"Discover Cooking, Discuss Life."

Go Back   Discuss Cooking - Cooking Forums > Recipes & Ingredients > Breads, Pizza & Sandwiches
Click Here to Login
Thread Tools Display Modes
Old 09-16-2006, 10:12 PM   #21
Assistant Cook
Join Date: Sep 2006
Posts: 13
Originally Posted by Gretchen
Whoa. You ARE letting it rise in the baking dish aren't you? You let it double in the pan, put it in the oven and bake it. Oven spring refers to the amount that RISEN dough increases in the oven.

Maybe you just left out the second rise in the above quote. But it certainly would explain it. Tone your oven down. That higher temp is for a different kind of bread--crusty atrisanal loaves often.

Salt in bread is good--better flavor. It may inhibit yeast when just in water but in bread dough, it is a valued ingredient. don't leave it out.
No, I actually do perform the second rise though it tends to take much longer than the recipe specifies. It's probably the yeast.

rfwu is offline   Reply With Quote
Old 09-18-2006, 09:43 PM   #22
Senior Cook
Chausiubao's Avatar
Join Date: Jan 2006
Location: California
Posts: 107
Send a message via AIM to Chausiubao
Salt kills yeast, so try not to combine those two ingredients until the mixing stage. And if you're having trouble proofing the yeast in water, then use instant yeast, you don't need to proof that first, you can just add it as a dry ingredient.

If oven spring is the amount of rise that the dough experiences in the oven, then theres two reasons why it happens. First, the increasing temperature increases the rate of yeast fermentation in the dough, so the quality and liveliness of your yeast must be taken into account. I think that the other factor is the amount of water in your dough. When the dough heast up past the boiling point of water (225 Fahrenheit or 100 celsius), it will vaporize, turn into water vapor, and lift the dough a little.

So maybe good quality yeast, and a dough that isn't too dry will help you out the most. Maybe using bread flour will help more too, bread flour has more gluten, which is supposed to absorb more water.

I always use instant yeast unless i can't help it, and oven spring is never a problem.

Bread can sing. o.O
Chausiubao is offline   Reply With Quote
Old 09-18-2006, 10:10 PM   #23
Assistant Cook
Join Date: Jan 2006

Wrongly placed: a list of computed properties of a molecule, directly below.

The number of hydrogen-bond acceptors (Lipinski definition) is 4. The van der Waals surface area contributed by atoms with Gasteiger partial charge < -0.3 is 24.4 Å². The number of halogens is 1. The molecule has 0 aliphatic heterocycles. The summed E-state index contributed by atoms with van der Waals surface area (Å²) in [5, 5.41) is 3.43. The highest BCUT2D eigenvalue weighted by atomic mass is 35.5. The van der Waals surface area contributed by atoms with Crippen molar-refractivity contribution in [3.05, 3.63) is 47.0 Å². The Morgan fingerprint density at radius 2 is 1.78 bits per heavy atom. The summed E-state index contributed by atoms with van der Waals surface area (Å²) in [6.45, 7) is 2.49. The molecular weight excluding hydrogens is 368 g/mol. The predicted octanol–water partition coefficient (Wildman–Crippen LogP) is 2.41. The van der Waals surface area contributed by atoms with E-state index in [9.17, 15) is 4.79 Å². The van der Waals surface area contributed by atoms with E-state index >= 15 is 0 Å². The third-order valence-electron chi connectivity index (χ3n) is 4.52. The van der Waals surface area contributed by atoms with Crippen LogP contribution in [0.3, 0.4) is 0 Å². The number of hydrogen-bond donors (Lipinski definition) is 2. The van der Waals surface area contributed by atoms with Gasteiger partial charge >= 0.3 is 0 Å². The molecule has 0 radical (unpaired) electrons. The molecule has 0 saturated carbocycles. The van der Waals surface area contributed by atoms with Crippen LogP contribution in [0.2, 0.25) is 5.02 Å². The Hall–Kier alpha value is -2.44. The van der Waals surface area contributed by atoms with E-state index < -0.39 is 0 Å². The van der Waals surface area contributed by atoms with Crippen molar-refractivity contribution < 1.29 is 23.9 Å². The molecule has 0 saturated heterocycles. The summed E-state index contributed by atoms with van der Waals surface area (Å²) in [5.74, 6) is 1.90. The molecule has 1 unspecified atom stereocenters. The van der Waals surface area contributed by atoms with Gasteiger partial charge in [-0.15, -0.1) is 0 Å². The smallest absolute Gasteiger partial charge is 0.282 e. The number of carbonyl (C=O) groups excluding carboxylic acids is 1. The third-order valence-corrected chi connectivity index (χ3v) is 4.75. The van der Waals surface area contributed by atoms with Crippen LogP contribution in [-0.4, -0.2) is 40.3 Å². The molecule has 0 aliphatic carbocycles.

Posts: 1,694
And don't forget your oven temp. That isn't going to let much more happen. I think it is too high.
Gretchen is offline   Reply With Quote
Old 09-21-2006, 02:35 AM   #24
Assistant Cook
Join Date: Sep 2006
Posts: 13
It rose! So it was the yeast after all! Thank you all so much!

I added a spoonful of sugar to the yeast mixture and it became all frothy like beer or something. Not surprising since beer is made with yeast.
rfwu is offline   Reply With Quote
Old 09-21-2006, 03:27 AM   #25
Sous Chef
Join Date: May 2006
Posts: 665
"... and how high is your mother?"

Ah, the mental imagery that this thread is providing! First I cannot get out of my mind the picture of a very large coiled spring in your oven, and as for the above, does it really need an explanation?!

On a more serious note: get ahold of the Paula Figoni book to really understand what you're doing and how to control it. I spent much of last winter learning how to make one specific type of bread (tsoureki) and only after much help from Ms. Figoni and a lovely, lovely woman at King Arthur was I able to make beautiful, consistent loaves time and time again.

XeniA is offline   Reply With Quote


Thread Tools
Display Modes

Posting Rules
You may not post new threads
You may not post replies
You may not post attachments
You may not edit your posts

BB code is On
Smilies are On
[IMG] code is On
HTML code is Off
Trackbacks are Off
Pingbacks are Off
Refbacks are Off

» Discuss Cooking on Facebook

Copyright 2002- Social Knowledge, LLC All Rights Reserved.

All times are GMT -5. The time now is 10:06 PM.

Powered by vBulletin® Version 3.8.8 Beta 4
Copyright ©2000 - 2018, Jelsoft Enterprises Ltd.